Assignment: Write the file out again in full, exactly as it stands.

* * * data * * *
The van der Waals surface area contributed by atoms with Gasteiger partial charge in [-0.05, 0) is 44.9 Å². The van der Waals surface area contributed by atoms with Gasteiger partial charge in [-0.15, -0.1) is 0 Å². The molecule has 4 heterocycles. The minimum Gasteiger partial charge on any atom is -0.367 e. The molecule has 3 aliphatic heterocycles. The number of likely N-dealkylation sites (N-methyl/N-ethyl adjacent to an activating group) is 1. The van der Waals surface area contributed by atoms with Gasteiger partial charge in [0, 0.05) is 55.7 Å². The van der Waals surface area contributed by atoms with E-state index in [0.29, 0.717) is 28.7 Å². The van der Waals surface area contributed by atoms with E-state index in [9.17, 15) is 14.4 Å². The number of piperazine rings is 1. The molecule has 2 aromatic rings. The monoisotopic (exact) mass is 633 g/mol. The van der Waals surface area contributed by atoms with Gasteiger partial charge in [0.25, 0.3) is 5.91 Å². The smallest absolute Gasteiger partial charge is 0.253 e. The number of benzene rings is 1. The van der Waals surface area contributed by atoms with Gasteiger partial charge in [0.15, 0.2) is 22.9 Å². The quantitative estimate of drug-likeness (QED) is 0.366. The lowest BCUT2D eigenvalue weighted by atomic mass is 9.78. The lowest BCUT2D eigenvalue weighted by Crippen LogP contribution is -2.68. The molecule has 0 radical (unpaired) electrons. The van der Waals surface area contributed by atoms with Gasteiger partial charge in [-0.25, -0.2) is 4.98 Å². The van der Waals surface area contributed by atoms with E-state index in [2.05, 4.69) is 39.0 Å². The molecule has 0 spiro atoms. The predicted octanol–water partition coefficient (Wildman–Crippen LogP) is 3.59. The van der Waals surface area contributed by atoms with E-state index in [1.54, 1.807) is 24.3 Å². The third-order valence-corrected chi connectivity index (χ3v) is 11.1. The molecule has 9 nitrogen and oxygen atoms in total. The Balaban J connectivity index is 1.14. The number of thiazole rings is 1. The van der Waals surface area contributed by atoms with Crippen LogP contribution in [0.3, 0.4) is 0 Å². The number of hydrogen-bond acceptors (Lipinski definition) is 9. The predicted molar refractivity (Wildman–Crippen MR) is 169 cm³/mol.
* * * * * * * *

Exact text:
The van der Waals surface area contributed by atoms with Gasteiger partial charge in [-0.05, 0) is 44.9 Å². The van der Waals surface area contributed by atoms with Gasteiger partial charge in [-0.15, -0.1) is 0 Å². The molecule has 4 heterocycles. The minimum Gasteiger partial charge on any atom is -0.367 e. The molecule has 3 aliphatic heterocycles. The number of likely N-dealkylation sites (N-methyl/N-ethyl adjacent to an activating group) is 1. The van der Waals surface area contributed by atoms with Gasteiger partial charge in [0, 0.05) is 55.7 Å². The van der Waals surface area contributed by atoms with E-state index in [0.29, 0.717) is 28.7 Å². The van der Waals surface area contributed by atoms with E-state index in [9.17, 15) is 14.4 Å². The number of piperazine rings is 1. The molecule has 2 aromatic rings. The monoisotopic (exact) mass is 633 g/mol. The van der Waals surface area contributed by atoms with Gasteiger partial charge in [0.25, 0.3) is 5.91 Å². The smallest absolute Gasteiger partial charge is 0.253 e. The number of benzene rings is 1. The van der Waals surface area contributed by atoms with Gasteiger partial charge in [0.15, 0.2) is 22.9 Å². The quantitative estimate of drug-likeness (QED) is 0.366. The lowest BCUT2D eigenvalue weighted by atomic mass is 9.78. The lowest BCUT2D eigenvalue weighted by Crippen LogP contribution is -2.68. The molecule has 0 radical (unpaired) electrons. The van der Waals surface area contributed by atoms with Gasteiger partial charge in [-0.25, -0.2) is 4.98 Å². The van der Waals surface area contributed by atoms with E-state index in [2.05, 4.69) is 39.0 Å². The molecule has 0 spiro atoms. The predicted octanol–water partition coefficient (Wildman–Crippen LogP) is 3.59. The van der Waals surface area contributed by atoms with E-state index in [1.54, 1.807) is 24.3 Å². The third-order valence-corrected chi connectivity index (χ3v) is 11.1. The molecule has 9 nitrogen and oxygen atoms in total. The Balaban J connectivity index is 1.14. The number of thiazole rings is 1. The van der Waals surface area contributed by atoms with Crippen LogP contribution in [0.3, 0.4) is 0 Å². The number of hydrogen-bond acceptors (Lipinski definition) is 9. The predicted molar refractivity (Wildman–Crippen MR) is 169 cm³/mol.